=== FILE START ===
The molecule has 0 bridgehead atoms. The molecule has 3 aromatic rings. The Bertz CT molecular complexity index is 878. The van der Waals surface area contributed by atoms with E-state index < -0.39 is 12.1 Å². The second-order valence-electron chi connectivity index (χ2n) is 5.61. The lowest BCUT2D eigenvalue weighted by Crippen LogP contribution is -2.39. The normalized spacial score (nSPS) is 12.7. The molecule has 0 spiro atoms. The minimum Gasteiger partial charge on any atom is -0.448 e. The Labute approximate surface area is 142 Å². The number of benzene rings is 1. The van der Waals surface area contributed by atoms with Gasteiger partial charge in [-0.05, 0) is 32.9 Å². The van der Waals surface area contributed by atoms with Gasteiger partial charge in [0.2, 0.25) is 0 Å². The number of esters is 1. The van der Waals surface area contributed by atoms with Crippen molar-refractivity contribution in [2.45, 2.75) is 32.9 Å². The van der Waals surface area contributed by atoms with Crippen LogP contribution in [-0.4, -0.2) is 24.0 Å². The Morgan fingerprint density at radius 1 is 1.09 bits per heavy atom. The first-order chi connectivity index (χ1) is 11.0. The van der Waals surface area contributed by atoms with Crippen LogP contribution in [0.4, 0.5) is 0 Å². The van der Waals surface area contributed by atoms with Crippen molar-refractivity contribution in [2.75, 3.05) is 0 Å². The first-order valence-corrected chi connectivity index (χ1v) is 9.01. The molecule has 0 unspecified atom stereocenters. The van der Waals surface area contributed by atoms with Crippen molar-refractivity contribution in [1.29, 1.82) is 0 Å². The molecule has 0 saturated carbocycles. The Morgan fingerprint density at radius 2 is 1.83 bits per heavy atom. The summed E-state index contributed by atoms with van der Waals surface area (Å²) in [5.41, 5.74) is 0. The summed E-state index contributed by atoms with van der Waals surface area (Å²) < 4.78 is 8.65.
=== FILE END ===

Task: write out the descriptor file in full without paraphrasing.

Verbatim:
The molecule has 0 bridgehead atoms. The molecule has 3 aromatic rings. The Bertz CT molecular complexity index is 878. The van der Waals surface area contributed by atoms with E-state index < -0.39 is 12.1 Å². The second-order valence-electron chi connectivity index (χ2n) is 5.61. The lowest BCUT2D eigenvalue weighted by Crippen LogP contribution is -2.39. The normalized spacial score (nSPS) is 12.7. The molecule has 0 spiro atoms. The minimum Gasteiger partial charge on any atom is -0.448 e. The Labute approximate surface area is 142 Å². The number of benzene rings is 1. The van der Waals surface area contributed by atoms with Gasteiger partial charge in [-0.05, 0) is 32.9 Å². The van der Waals surface area contributed by atoms with Gasteiger partial charge in [0.2, 0.25) is 0 Å². The number of esters is 1. The van der Waals surface area contributed by atoms with Crippen molar-refractivity contribution in [2.45, 2.75) is 32.9 Å². The van der Waals surface area contributed by atoms with Crippen LogP contribution in [-0.4, -0.2) is 24.0 Å². The Morgan fingerprint density at radius 1 is 1.09 bits per heavy atom. The first-order chi connectivity index (χ1) is 11.0. The van der Waals surface area contributed by atoms with Crippen LogP contribution in [0.4, 0.5) is 0 Å². The van der Waals surface area contributed by atoms with Crippen molar-refractivity contribution in [2.75, 3.05) is 0 Å². The first-order valence-corrected chi connectivity index (χ1v) is 9.01. The molecule has 0 unspecified atom stereocenters. The van der Waals surface area contributed by atoms with Crippen molar-refractivity contribution in [1.29, 1.82) is 0 Å². The molecule has 0 saturated carbocycles. The Morgan fingerprint density at radius 2 is 1.83 bits per heavy atom. The summed E-state index contributed by atoms with van der Waals surface area (Å²) in [5.41, 5.74) is 0. The summed E-state index contributed by atoms with van der Waals surface area (Å²) < 4.78 is 8.65.